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Author Topic: Gender in gaming.  (Read 6822 times)

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Offline Aethereal

Re: Gender in gaming.
« Reply #75 on: April 09, 2016, 03:12:32 AM »
Quote
Suggesting their response to inappropriate behavior is in any way related to the cause of that inappropriate behavior is pretty textbook victim-blaming.
       I don't quite understand what you're getting at here? Obviously, the *reaction* (being post the fact) did not cause the inappropriate behavior, and no one has said that "they called it upon herself by doing X", which is what I consider the most standard example of victim-blaming.
        What people have been saying is that if something like that happens, you should act in response afterwards, with you being either the victim, or the witnesses ... basically everyone who doesn't approve. A reaction won't undo what happened, but it *can* help prevent future similar occasions, meaning that in the end, the overall amount of victims will be less. If nothing happens, the assailants will come to expect no repercussions.

Offline Far eyes

Re: Gender in gaming.
« Reply #76 on: April 09, 2016, 04:24:42 AM »
Well that provides a bit more context to the whole thing.

Just leaving everything ells out for now
Quote
"white male terrorism"
"noun
the unofficial or unauthorized use of violence and intimidation in the pursuit of political aims."

Yeeey lets get the really brad brush, and just slap everybody with it. I wish they would stop with this shit its not helpful to anybody and in detracts from the actual topic.

Now back to the topic.

Quote
Until now.


BULL SHIT, there was always some issues around it just like any other social issue it did not just fall out of the fucking sky now. I started gaming in 90s it was a subject then as well as it kept being an occasional subject all trough out my time in the gaming club i helped out in/i guess sort of worked in. It was and is an issue along with race, nationalism*, people just being assholes to each other and tempers flaring up. I fucking hate this myth that this shit is somehow new, it is not a special thing to this generation or time.

*maybe more relevant in my neck of the woods, i am not sure how much it would crop up in the us
« Last Edit: April 09, 2016, 05:14:39 AM by Far eyes »

Offline Renegade Vile

Re: Gender in gaming.
« Reply #77 on: April 09, 2016, 06:30:58 AM »
And now it's hit greater media.

Looking at what else the author wrote, I'm pretty sure what kind of "journalist" I'm dealing with here, without even having to read that article.

Quote
geek culture's long history of harassment

*sighs* This is bad for my blood pressure.

Offline Silk

Re: Gender in gaming.
« Reply #78 on: April 10, 2016, 04:40:03 AM »
I always find the concept of victim-blaming a interesting yet silly one. Which is also only appears to be applied to very select levels of cases.

I mean, don't get me wrong in some cases it's absolutely a thing. But by the same If I was to walk into a building site unsupervised and without proper safety equipment, I don't then get to sue to construction company then blow off any attempt at my own actions as victim blaming, Does it suck that it happens, absolutely, was I aware of the risks when going into the situation and/or exasibated the situation with my own actions, potentially, and it's not something that should be brushed off. We are fully functioning adults that understand consequences and responsibilities for our actions or lack thereof.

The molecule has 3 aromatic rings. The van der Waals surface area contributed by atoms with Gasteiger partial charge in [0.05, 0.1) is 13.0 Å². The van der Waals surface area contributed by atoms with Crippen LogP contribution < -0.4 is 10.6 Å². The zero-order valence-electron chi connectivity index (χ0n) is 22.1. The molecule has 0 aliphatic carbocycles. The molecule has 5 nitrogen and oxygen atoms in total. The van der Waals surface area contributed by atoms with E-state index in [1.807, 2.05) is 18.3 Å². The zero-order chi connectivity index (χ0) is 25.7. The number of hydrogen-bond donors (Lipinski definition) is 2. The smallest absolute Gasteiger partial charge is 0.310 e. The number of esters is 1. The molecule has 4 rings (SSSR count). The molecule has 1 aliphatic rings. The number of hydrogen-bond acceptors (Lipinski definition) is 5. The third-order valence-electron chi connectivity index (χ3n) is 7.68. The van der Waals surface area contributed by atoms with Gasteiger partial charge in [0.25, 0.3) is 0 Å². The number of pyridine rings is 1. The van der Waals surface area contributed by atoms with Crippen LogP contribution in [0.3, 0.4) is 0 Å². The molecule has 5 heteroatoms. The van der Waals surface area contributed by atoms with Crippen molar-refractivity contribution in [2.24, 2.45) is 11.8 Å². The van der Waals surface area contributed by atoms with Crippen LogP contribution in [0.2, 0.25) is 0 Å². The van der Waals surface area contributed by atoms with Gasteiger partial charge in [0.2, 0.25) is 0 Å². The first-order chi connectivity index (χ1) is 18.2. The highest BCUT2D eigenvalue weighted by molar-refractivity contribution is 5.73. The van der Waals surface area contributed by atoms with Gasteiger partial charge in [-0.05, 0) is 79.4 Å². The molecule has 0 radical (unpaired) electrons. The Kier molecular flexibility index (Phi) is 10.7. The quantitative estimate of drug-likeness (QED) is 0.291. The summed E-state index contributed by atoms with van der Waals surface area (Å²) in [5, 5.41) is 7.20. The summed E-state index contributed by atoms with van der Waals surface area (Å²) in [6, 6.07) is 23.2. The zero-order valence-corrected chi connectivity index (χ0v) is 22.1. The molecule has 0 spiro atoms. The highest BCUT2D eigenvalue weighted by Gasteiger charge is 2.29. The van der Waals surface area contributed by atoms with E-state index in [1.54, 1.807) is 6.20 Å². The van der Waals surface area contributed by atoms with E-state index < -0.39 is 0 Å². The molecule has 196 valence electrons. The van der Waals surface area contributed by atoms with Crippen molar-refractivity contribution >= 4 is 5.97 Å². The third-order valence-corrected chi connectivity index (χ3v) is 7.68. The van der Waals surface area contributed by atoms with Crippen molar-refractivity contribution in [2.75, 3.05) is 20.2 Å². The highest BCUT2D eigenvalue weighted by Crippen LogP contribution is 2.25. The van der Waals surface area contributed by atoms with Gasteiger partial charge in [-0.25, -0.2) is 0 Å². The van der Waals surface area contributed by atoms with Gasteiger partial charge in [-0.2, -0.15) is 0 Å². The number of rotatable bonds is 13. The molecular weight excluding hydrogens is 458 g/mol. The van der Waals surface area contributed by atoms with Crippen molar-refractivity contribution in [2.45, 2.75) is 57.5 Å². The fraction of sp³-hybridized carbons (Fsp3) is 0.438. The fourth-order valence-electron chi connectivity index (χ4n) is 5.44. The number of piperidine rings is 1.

It sucks, but jeez come on, I've seen situations where people go full obnoxious "I'm the only gay in the villiage" special snowflake, then kick up a fuss about how they don't feel included, then when challenged with their conduct its "You're only saying that because I'm -------". Sometimes it's not about what you are, and is entirely down to who you are and how you conduct yourself. As for this article, it's so painfully one sidedly written that it's almost impossible to believe. Especially given the potential connotations of what could happen if it is a false claim.

My brother was once falsely accused of rape, because a girl he was with lied about her age and was in fact below the legal age, which also meant she shouldn't of been in the night club in question. When her parents found out she quickly called on the "He raped me" card on social media and later on the police, thankfully he was aquitted of charges given the curcumstances. But not before he was attacked several times in the street by do-gooder vigilanties that believed her out of hand one attack of which leaving him in hospital.


Offline Sho

Re: Gender in gaming.
« Reply #79 on: April 14, 2016, 12:16:22 AM »
This is the first time I’ve ever been this disappointed in E’s discussions and understanding of issues. :/ Maybe it’s just me, maybe I’m being sensitive, and maybe I’m reading too much into the comments above, but…here’s what I’m getting from it: